Review: Star Wars: The Rise of the Skywalker


In my review for The Force Awakens I concluded by saying that the film was a strong blend of nostalgia and modernity, mixing our love for the original trilogy with a host of new characters and ideas. My concern then was that Disney would not let go of that nostalgia and instead continue to play to it. The film was a passing of the baton, I had hoped.

When The Last Jedi landed, I thought that had actually happened. The movie was a smart and thrilling deconstruction of the franchise itself — not to mention stunningly shot and full of some of the best performances the series has seen. It seemed to be setting us up for something different, pulling us away from what we knew and into a Star Wars that was challenging and fresh. Some fans balked, of course.

Well, Star Wars: The Rise of Skywalker is what you get when you complain about change. It is Disney running back to the safety of nostalgia, capitulating to those who didn’t like the new, and releasing a movie that could only be made in a unruly attempt to please everyone. The sad thing is, they didn’t even make that movie all that well. 

Star Wars: The Rise of Skywalker | Final Trailer | Experience It In IMAX®

Star Wars: Rise of the Skywalker
Director: J.J. Abrams
Rated: PG-13
Release Date: December 20, 2019

The opening scrawl introduces us to the fact that Emperor Palpatine (Ian McDiarmid) is still alive, having sent out some sort of broadcast to get the attention of Kylo Ren (Adam Driver), who instantly goes searching for him to kill him. Meanwhile, Rey (Daisy Ridley) is training to be a Jedi with Leia (a digitally inserted Carrie Fisher taken from previous films) as the Resistance attempts to figure out a way to stop the super secret army the Emperor has been building on a super secret Sith planet. Finn (John Boyega) and Poe (Oscar Isaac) are running spy missions but get pulled out of them to help Rey. The gangs all back together — except they were never really together all that long in the first place so their friendship feels a little forced. 

That’s a bit odd since nothing should feel forced in a movie that is this paint-by-numbers. There’s a new cute droid, the team has to find a magical map to get them to victory, Kylo could be good, Rey could be evil, but neither is really going to make you doubt the final outcome of the story. Nothing will surprise you or make you angry or give you doubt or joy. You won’t love this movie or despise it because it only is. It is simply the story that was going to happen.

Yet at the same time it feels entirely unplanned. A mess of moments devoted to undoing TLJ, bringing in as many past characters as possible and setting up space battles and showdowns with hooded evil doers. Where TLJ defied expectations, TROS plays into them at every turn. The screenplay, at times clunky and awkward, telegraphs every moment before the actors can even say their lines. It is the opposite of TLJ and undoes any and all good that movie did both in terms of tone and plot.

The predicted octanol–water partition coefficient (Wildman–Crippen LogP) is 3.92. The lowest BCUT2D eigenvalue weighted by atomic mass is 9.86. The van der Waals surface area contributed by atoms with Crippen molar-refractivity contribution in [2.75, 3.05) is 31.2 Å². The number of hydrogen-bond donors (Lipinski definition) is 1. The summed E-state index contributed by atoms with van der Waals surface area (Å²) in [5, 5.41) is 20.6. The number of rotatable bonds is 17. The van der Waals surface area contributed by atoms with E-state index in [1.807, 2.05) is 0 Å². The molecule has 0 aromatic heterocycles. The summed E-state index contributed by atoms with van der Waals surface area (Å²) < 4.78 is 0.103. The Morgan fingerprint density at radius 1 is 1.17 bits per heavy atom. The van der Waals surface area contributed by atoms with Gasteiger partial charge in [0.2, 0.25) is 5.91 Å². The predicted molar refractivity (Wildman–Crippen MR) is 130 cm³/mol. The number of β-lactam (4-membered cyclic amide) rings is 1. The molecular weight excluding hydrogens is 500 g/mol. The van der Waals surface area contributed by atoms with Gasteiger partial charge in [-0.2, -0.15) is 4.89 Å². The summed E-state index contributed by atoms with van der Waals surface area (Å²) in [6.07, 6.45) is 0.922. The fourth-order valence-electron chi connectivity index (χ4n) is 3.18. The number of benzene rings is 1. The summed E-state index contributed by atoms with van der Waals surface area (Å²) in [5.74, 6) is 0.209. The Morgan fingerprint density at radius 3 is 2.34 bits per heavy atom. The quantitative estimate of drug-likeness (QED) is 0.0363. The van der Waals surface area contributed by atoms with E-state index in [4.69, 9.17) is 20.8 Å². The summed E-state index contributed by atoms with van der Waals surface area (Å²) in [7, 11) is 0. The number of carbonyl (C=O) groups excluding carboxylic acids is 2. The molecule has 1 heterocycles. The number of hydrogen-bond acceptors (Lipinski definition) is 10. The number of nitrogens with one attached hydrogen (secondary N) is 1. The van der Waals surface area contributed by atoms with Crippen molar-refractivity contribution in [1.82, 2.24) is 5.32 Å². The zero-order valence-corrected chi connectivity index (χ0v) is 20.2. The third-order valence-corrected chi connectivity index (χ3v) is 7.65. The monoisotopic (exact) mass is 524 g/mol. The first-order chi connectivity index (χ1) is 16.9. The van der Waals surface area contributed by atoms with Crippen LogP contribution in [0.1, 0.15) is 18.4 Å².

However, there are those who think TLJ did no good at all. Even those folks aren’t going to find much to love here. The story is just one McGuffin after another, offering an overly complex tale that seems to lose the thread of the fact that, at its core, Star Wars is about good versus evil. There’s little moral quandary for these characters as the depth is sucked slowly out of them so that the ending we all could see coming a mile away can come, except in a manner that’s worse than you expected. The film seems so desperate to distance itself from its predecessor and remind us all about the original trilogy that it forgets to make its characters interesting or its tone anything but deaf. It ends up feeling like a massive fan film made for YouTube, replete with cheesy dialog and cameos. It is less a conclusion to an epic Skywalker saga and more of a desperate attempt to make us remember the good times.

Abrams’ direction is lackluster at best. He seems to have forgotten how to shoot a lightsaber battle, wasting some truly prolific set pieces by cutting them to pieces or making odd choices. Compared to Johnson’s stunningly shot TLJ, especially the final dual in Snoke’s throne room, this movie’s action feels pedestrian and at times illogical. He has no feel for the pace of the movie, flinging characters around into unearned moments simply because he can. At one point, one character solves a crucial issue in the middle of an action sequence simply by stating “I have a feeling.” And, no, this is not a character we’ve been told can use the force.